Instead, we need to remember to stay in the moment, so to speak, to focus on the here and now, instead of what might happen, of what could be. When we worry about what might happen in the future, we lose the chance and the opportunity to embrace and enjoy what is happening in the present time. When we allow our worries and concerns overwhelm us about future events, we do not allow ourselves to be helpful to those around us in the present moment. As foster parents, we can’t care for, help, teach, and love the children living with our family, children that need us to be with them right now, in the moment, if we are overwhelmed with things we have no control of tomorrow, next week, or next year.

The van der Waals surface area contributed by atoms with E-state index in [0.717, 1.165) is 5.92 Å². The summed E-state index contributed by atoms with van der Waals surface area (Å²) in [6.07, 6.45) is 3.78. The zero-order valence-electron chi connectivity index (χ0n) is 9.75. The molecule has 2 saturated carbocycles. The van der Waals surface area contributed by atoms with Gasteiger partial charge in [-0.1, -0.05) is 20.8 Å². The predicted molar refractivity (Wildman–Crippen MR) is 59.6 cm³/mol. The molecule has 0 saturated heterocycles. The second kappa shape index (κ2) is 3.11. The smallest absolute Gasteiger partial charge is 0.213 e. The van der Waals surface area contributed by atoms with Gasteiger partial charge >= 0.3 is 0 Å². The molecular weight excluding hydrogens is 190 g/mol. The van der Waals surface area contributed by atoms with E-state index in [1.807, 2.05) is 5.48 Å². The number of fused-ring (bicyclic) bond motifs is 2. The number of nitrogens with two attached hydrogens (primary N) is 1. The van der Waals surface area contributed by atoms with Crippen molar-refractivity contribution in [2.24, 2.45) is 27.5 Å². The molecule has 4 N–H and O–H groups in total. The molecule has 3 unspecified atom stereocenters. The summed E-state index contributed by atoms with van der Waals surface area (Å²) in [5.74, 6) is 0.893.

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Let your heart break
You have probably heard the same thing I have heard, over and over again. They tell me, “Dr. John, I couldn’t do what you do. It would hurt too much to give the kids back.” I reassure them that is how it is supposed to be. Our hearts are supposed to break for these children, because that means we are giving them what they need the most; someone to love them with all their heart.